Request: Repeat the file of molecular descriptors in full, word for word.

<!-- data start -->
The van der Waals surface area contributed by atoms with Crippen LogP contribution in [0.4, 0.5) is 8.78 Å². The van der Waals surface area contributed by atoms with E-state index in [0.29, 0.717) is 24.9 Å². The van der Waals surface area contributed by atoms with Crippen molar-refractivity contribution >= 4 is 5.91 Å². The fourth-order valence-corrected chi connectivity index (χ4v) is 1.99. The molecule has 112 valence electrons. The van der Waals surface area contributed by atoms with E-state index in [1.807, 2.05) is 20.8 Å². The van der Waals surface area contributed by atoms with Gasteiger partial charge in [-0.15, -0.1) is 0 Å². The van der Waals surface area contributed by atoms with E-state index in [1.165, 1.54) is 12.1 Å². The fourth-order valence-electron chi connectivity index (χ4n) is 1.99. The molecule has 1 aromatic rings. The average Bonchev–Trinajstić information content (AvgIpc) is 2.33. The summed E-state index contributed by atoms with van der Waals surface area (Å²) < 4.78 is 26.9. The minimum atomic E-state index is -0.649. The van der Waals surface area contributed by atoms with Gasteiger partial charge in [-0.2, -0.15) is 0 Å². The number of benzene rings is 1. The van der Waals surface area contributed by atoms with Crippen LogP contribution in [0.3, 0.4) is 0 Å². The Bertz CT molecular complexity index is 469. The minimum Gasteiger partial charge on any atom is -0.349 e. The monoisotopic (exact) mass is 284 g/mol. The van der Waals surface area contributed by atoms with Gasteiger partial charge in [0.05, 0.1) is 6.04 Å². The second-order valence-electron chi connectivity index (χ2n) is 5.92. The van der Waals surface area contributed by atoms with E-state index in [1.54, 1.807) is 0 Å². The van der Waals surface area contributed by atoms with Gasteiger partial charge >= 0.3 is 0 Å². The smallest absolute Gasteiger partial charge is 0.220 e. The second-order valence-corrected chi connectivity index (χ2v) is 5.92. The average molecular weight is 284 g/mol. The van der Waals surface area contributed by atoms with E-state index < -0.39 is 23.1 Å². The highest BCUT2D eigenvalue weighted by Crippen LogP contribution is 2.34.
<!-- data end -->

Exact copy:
The van der Waals surface area contributed by atoms with Crippen LogP contribution in [0.4, 0.5) is 8.78 Å². The van der Waals surface area contributed by atoms with E-state index in [0.29, 0.717) is 24.9 Å². The van der Waals surface area contributed by atoms with Crippen molar-refractivity contribution >= 4 is 5.91 Å². The fourth-order valence-corrected chi connectivity index (χ4v) is 1.99. The molecule has 112 valence electrons. The van der Waals surface area contributed by atoms with E-state index in [1.807, 2.05) is 20.8 Å². The van der Waals surface area contributed by atoms with Gasteiger partial charge in [-0.15, -0.1) is 0 Å². The van der Waals surface area contributed by atoms with E-state index in [1.165, 1.54) is 12.1 Å². The fourth-order valence-electron chi connectivity index (χ4n) is 1.99. The molecule has 1 aromatic rings. The average Bonchev–Trinajstić information content (AvgIpc) is 2.33. The summed E-state index contributed by atoms with van der Waals surface area (Å²) < 4.78 is 26.9. The minimum atomic E-state index is -0.649. The van der Waals surface area contributed by atoms with Gasteiger partial charge in [-0.2, -0.15) is 0 Å². The number of benzene rings is 1. The van der Waals surface area contributed by atoms with Crippen LogP contribution in [0.3, 0.4) is 0 Å². The Bertz CT molecular complexity index is 469. The minimum Gasteiger partial charge on any atom is -0.349 e. The monoisotopic (exact) mass is 284 g/mol. The van der Waals surface area contributed by atoms with Gasteiger partial charge in [0.05, 0.1) is 6.04 Å². The second-order valence-electron chi connectivity index (χ2n) is 5.92. The van der Waals surface area contributed by atoms with E-state index in [1.54, 1.807) is 0 Å². The van der Waals surface area contributed by atoms with Gasteiger partial charge >= 0.3 is 0 Å². The smallest absolute Gasteiger partial charge is 0.220 e. The second-order valence-corrected chi connectivity index (χ2v) is 5.92. The average molecular weight is 284 g/mol. The van der Waals surface area contributed by atoms with E-state index < -0.39 is 23.1 Å². The highest BCUT2D eigenvalue weighted by Crippen LogP contribution is 2.34.